Dizziness can come upon one; it does not simply occur. Or rather, in it, nothing occurs. It is the pure suspension of occurrence: a caesura or a syncope. This is what ?drawing a blank? means. What is suspended, arrested, tipping suddenly into strangeness, is the present of the present (the being-present of the present). And what then occurs without occurring (for it is by definition what cannot occur) is?without being?nothingness, the ?nothing of being? (ne-ens). Dizziness is an experience of nothingness, of what is, as Heidegger says, ?properly? non-occurrence, nothingness. Nothing in it is ?lived,? as in all experience, because all experience is the experience of nothingness: the experience of dizziness here, as much as the anguish Heidegger describes, or as much as laughter in Bataille.

There is, conversely, in a more public tack a kind of negative understanding of the concept of dizziness by the awesome power of the Hollywood system that helped to destroy Keaton by encouraging and so igniting his own proclivity to drink himself out of existence on the big screen; or as the film scholar David A. Cook tells us,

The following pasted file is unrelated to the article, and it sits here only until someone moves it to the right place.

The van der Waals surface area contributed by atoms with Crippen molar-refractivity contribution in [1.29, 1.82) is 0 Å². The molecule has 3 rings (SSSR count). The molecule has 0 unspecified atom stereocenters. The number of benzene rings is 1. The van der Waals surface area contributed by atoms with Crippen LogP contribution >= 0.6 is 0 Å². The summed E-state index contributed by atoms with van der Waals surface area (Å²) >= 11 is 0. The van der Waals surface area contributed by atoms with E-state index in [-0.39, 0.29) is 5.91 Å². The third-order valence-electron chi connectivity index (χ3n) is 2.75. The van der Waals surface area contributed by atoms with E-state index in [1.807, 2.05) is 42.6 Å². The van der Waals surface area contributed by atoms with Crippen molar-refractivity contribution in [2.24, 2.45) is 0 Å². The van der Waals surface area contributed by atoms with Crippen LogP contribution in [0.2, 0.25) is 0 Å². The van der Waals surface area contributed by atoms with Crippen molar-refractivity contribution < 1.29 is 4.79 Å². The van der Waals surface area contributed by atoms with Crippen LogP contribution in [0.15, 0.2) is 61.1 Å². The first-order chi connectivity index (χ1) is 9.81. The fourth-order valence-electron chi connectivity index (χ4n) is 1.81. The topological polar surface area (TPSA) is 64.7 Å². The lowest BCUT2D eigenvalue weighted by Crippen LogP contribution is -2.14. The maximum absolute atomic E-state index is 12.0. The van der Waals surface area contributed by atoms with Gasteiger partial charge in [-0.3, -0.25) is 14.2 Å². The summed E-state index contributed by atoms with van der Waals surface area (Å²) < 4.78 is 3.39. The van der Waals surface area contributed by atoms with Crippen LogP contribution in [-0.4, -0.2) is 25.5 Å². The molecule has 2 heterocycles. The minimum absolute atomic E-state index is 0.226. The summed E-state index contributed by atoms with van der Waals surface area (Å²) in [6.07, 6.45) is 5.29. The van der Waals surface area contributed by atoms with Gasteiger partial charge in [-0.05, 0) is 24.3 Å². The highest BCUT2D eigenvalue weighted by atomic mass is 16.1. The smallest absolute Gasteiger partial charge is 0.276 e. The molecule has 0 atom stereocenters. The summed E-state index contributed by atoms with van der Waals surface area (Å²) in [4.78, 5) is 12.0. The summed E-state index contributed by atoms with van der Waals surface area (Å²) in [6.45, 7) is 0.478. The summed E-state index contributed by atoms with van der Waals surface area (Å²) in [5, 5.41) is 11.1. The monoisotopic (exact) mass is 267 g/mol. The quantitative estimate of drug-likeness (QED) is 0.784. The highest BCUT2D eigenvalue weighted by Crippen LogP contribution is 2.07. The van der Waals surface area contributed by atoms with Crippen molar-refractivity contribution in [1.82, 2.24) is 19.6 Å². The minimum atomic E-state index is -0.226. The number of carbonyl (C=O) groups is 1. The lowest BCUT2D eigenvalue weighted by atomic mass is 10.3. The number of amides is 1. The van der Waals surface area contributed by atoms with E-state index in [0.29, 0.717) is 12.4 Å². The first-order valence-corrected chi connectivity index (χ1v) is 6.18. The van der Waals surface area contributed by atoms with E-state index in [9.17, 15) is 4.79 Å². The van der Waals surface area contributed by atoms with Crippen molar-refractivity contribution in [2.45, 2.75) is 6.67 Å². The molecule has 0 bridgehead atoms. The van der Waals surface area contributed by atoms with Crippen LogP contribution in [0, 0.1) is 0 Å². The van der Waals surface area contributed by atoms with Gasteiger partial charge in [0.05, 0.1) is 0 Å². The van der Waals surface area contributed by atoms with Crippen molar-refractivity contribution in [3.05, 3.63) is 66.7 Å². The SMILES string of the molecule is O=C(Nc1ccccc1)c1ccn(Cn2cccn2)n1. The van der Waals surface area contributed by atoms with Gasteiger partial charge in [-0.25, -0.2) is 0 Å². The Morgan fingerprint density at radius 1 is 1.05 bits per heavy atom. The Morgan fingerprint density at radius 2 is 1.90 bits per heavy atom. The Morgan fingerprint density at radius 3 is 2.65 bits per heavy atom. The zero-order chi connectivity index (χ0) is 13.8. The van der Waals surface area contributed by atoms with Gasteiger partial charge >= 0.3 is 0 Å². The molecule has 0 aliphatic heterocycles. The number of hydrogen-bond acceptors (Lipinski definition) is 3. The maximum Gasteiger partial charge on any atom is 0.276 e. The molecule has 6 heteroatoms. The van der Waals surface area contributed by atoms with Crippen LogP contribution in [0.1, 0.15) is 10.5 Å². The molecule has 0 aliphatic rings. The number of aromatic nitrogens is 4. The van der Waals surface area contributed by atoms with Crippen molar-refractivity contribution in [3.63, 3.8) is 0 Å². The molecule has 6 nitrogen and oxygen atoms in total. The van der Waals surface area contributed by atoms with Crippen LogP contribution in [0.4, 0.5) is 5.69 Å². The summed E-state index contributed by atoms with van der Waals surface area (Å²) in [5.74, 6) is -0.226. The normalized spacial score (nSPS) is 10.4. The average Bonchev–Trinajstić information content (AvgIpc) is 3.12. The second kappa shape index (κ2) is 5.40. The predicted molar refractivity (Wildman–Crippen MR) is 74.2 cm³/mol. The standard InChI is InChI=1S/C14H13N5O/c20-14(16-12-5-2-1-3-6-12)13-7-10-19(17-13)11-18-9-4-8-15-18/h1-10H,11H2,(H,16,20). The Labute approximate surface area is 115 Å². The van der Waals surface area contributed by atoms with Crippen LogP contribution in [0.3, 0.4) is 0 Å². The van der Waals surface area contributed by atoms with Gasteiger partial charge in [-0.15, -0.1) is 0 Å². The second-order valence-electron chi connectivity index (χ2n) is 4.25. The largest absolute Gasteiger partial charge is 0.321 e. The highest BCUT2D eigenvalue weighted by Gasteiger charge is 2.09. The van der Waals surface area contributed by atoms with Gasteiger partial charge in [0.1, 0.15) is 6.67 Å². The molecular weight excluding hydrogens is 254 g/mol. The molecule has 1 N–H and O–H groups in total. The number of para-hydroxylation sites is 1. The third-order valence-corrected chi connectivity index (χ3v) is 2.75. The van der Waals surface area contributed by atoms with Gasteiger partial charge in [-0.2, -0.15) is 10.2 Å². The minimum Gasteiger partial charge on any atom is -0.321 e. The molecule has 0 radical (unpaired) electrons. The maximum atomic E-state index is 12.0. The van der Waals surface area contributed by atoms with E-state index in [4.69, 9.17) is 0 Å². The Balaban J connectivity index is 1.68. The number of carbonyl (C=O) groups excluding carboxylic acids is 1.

Keaton simply could not adapt himself to working within the restrictive environment of the studio system, and his unhappiness manifested itself in heavy drinking [?] his career as a filmmaker effectively ended in 1929.

Ostensibly, Keaton as a kind of shooting star of American cinematic culture refused to allow his own extreme ?variability? (the German social theorist Niklas Luhmann?s term) as an artist to be over-determined, over-ideologized and over-subjectivized by the controlling and dominating apparatus of a studio environment that caused the wings of his own exceptional facility and talent to be tied down to treacherous effect. Cook continues by broadcasting,

It seems clear today that of the two great silent clowns, [Charlie] Chaplin and Keaton, Keaton had the stronger sense of narrative structure and mise-en-scene. His films as a director were often mo